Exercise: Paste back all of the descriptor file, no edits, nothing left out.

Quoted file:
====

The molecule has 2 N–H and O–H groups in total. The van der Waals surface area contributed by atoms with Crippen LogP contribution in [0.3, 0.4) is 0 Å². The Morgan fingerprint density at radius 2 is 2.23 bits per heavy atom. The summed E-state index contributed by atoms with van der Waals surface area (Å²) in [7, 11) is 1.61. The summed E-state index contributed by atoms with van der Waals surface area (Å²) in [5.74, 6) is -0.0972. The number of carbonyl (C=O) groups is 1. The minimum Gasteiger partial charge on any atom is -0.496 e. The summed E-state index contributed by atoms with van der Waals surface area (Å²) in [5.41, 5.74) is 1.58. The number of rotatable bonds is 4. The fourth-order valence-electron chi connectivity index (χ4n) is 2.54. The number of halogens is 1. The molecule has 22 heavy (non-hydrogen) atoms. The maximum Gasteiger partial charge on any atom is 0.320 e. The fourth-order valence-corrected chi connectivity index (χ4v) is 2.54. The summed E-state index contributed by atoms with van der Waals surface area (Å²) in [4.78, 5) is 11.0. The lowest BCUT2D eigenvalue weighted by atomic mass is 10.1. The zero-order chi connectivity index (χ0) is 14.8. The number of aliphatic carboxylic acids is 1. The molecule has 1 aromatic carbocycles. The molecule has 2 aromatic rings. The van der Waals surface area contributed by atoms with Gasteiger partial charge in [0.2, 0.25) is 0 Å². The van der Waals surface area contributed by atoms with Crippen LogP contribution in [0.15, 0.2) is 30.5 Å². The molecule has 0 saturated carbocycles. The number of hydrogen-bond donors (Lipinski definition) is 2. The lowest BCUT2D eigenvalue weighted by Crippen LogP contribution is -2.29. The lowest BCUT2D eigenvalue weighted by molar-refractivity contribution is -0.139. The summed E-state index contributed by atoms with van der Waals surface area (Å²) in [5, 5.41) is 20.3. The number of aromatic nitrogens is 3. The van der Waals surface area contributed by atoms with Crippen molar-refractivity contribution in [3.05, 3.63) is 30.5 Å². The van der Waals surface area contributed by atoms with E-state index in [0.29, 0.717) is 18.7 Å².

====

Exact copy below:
The molecule has 2 N–H and O–H groups in total. The van der Waals surface area contributed by atoms with Crippen LogP contribution in [0.3, 0.4) is 0 Å². The Morgan fingerprint density at radius 2 is 2.23 bits per heavy atom. The summed E-state index contributed by atoms with van der Waals surface area (Å²) in [7, 11) is 1.61. The summed E-state index contributed by atoms with van der Waals surface area (Å²) in [5.74, 6) is -0.0972. The number of carbonyl (C=O) groups is 1. The minimum Gasteiger partial charge on any atom is -0.496 e. The summed E-state index contributed by atoms with van der Waals surface area (Å²) in [5.41, 5.74) is 1.58. The number of rotatable bonds is 4. The fourth-order valence-electron chi connectivity index (χ4n) is 2.54. The number of halogens is 1. The molecule has 22 heavy (non-hydrogen) atoms. The maximum Gasteiger partial charge on any atom is 0.320 e. The fourth-order valence-corrected chi connectivity index (χ4v) is 2.54. The summed E-state index contributed by atoms with van der Waals surface area (Å²) in [4.78, 5) is 11.0. The lowest BCUT2D eigenvalue weighted by atomic mass is 10.1. The zero-order chi connectivity index (χ0) is 14.8. The number of aliphatic carboxylic acids is 1. The molecule has 1 aromatic carbocycles. The molecule has 2 aromatic rings. The van der Waals surface area contributed by atoms with Gasteiger partial charge in [0.2, 0.25) is 0 Å². The van der Waals surface area contributed by atoms with Crippen LogP contribution in [0.15, 0.2) is 30.5 Å². The molecule has 0 saturated carbocycles. The number of hydrogen-bond donors (Lipinski definition) is 2. The lowest BCUT2D eigenvalue weighted by Crippen LogP contribution is -2.29. The lowest BCUT2D eigenvalue weighted by molar-refractivity contribution is -0.139. The summed E-state index contributed by atoms with van der Waals surface area (Å²) in [5, 5.41) is 20.3. The number of aromatic nitrogens is 3. The van der Waals surface area contributed by atoms with Crippen molar-refractivity contribution in [3.05, 3.63) is 30.5 Å². The van der Waals surface area contributed by atoms with E-state index in [0.29, 0.717) is 18.7 Å².